Friday, 18 December 2015

Lucy Saxon Explains Cosplay

I am very excited to welcome Lucy Saxon onto the blog today! Lucy is the author of Take Back the Skies and The Almost King, but she is also a cosplayer. As someone who knows very little about cosplay (my first real interaction of cosplay was from this year's YALC - what a uncultured person I am!), I wanted to know more so when I asked Lucy if she could write a post about cosplay, I didn't think Lucy would reply so happily!

So, thank you Lucy for taking time out to write this! And now, I hand you over to Lucy (if you want to chat to Lucy, check her out on Twitter at @Lucy_Saxon or you could check out Lucy's CosPlay Facebook page at

If you ask a cosplayer why they cosplay, you’ll get any answer ranging from ‘because I love it’ to ‘help me, I can’t stop’. My response tends to be towards the latter end of the scale — I do love cosplay, don’t get me wrong, but for something considered a hobby it takes more money, time, and stress than just about anything else in my life, writing included! My friends always laugh at me for being more concerned and anxious over cosplay deadlines than I ever get over book ones. Cosplay can become an addiction; a quest to make the perfect costume, to get the perfect photos, to challenge yourself more and more with each costume choice. A fun addiction, but an addiction nonetheless! 
For me, cosplay is all about expressing love for a character or franchise. In the same way that people create fanart and fanfiction, cosplay is a creative way to put yourself out there as a fan of something, and to use that to connect with other fans of the same thing, by forming cosplay groups or just going up to someone and saying “Hey! I love your costume!”. It’s a form of art, and it’s incredibly satisfying to wear a costume you worked really hard on, especially if you get complimented on said costume! The confidence boost is enormous, and there’s nothing quite like the feeling of becoming one of your favourite characters for a few hours.
Cosplay is a great hobby in that there are varying levels of commitment, so you can put in as much or as little as you’d like; if you want to spend ten months or more building some hugely extravagant costume that’s perfectly accurate and detailed and wonderful, go right ahead. Alternately, if you’d rather buy something off the internet or throw together a quick closet-costume and just focus on enjoying yourself while in cosplay, that’s cool too! There are no real requirements, other than that you consider yourself to be in costume. However, it can become a very slippery slope once you discover the joy that is making and wearing costumes yourself. 
I tend to choose costumes based on how cool they look and how much I love that character, which means things like realism, practicality and my own skill at costuming rarely come into the equation until I’ve already decided I want it. Not the best way of doing things, I’ll admit, but it does mean I get to learn new skills and push myself that little bit further; with cosplay you can start small and build up until you get where you want to be, and then push yourself beyond that.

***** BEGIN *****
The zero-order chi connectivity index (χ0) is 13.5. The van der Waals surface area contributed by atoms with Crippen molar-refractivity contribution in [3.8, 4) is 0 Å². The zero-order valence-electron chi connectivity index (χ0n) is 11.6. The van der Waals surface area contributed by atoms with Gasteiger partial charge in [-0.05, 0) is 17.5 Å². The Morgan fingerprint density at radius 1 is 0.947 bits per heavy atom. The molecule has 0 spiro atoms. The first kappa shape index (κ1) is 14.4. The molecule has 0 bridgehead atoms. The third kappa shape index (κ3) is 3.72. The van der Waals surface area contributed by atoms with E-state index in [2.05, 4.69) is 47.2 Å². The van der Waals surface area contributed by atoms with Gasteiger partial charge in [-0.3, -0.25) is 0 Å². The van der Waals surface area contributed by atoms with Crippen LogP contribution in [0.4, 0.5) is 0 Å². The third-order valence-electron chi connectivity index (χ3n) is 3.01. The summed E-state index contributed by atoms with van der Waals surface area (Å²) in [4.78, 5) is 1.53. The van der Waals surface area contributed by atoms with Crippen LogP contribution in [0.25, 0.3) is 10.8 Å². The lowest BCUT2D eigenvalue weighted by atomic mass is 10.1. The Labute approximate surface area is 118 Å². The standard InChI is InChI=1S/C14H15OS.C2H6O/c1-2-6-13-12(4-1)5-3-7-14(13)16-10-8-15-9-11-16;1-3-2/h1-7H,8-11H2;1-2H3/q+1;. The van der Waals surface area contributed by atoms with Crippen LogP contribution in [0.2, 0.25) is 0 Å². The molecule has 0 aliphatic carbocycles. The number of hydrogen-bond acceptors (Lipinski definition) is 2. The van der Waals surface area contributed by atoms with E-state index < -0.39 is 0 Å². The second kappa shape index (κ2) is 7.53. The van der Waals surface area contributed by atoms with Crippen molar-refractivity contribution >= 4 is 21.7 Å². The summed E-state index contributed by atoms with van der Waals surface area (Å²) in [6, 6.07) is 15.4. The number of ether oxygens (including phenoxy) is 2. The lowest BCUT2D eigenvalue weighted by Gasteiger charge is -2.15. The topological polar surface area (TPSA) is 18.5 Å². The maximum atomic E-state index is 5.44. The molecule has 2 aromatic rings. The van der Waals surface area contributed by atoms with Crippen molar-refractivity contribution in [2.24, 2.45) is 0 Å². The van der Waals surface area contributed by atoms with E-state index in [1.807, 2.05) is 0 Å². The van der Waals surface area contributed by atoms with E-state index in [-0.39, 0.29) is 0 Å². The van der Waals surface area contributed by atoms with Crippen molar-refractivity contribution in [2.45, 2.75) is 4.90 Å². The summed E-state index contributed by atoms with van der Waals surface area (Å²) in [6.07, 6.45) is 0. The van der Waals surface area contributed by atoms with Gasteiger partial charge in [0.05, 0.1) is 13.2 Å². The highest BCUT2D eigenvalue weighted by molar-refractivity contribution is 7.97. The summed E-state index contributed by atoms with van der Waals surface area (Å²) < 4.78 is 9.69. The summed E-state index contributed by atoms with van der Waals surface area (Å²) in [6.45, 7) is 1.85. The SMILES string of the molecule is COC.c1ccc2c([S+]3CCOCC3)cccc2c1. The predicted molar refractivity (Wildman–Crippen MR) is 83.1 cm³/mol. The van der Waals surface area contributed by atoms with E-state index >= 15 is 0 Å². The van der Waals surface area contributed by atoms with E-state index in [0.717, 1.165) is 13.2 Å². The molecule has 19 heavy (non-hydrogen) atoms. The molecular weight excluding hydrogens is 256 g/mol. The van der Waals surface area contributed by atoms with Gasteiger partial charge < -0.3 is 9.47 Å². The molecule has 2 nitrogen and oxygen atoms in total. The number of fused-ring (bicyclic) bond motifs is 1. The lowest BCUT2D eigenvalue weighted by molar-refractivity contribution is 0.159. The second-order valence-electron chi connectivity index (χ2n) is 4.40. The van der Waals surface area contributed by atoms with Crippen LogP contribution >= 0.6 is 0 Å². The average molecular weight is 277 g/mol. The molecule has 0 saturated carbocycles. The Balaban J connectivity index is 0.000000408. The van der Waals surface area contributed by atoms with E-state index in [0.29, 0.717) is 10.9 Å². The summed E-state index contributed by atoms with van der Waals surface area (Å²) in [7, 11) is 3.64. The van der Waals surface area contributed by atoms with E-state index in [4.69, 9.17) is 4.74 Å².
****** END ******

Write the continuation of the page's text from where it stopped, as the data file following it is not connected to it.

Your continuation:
Of course, some costumes are more complex than others, and a lot of cosplayers will try and have both low-work and high-work costumes if they can. The more intricate your costume, the more things there are to possibly go wrong while wearing, and chances are it’s probably not all that comfortable! Sometimes it’s nice to have a simpler costume for one or two of the con days, to have a chance to relax. It’s surprisingly exhausting being in costume all day, having to be ‘switched on’ to be asked for photos at any moment, while wearing something that could hinder your movement or comfort a fair bit. In my Hyrule Warriors Zelda costume, I couldn’t sit down for the entire eight hours I was in it!
Usually cosplayers will wear one costume per day of the convention, though I have known people to wear 2 or even 3 in a day if they change partway through! They’re not always new costumes, but even older costumes will sometimes need repairing or parts replacing in the run-up to a convention, so usually cosplayers have plans in place weeks or even months before a convention. Even longer with group efforts; depending on group size, I’ve sometimes been in planning for cosplay groups over a year before they’re due to actually happen. 
A huge amount of self-discipline is needed for cosplay, especially once you’re well and truly hooked. It’s easy to get swept up in it all; plan a dozen huge costumes and agree to a bunch of cosplay groups, then realise you have neither the time nor the funds to do most of it. I’m lucky in that I’m pretty flexible with the time I have to make costumes, due to working at home — most cosplayers have to fit it in around work, or school, or family. I’ve managed to settle into a pretty good routine for balancing cosplay and writing; I plan my costumes around a year in advance, scheduling out when I’ll make which costume and which convention I want to wear it to first. That way I can leave out blocks of non-cosplay time to write or edit, and if a new costume comes along that I absolutely need to make, I’ll switch it out with one already on the list instead of adding it on — otherwise I’d add a new costume every other week!
It’s hard to say exactly what it is about cosplay that gets people from all walks of life interested, but be warned; while we can offer a huge amount of fun, a brilliant community and an excellent skills-based hobby — your bank account and your free time may suffer in the process. Come on down the rabbit hole and join us in the madness!

No comments:

Post a Comment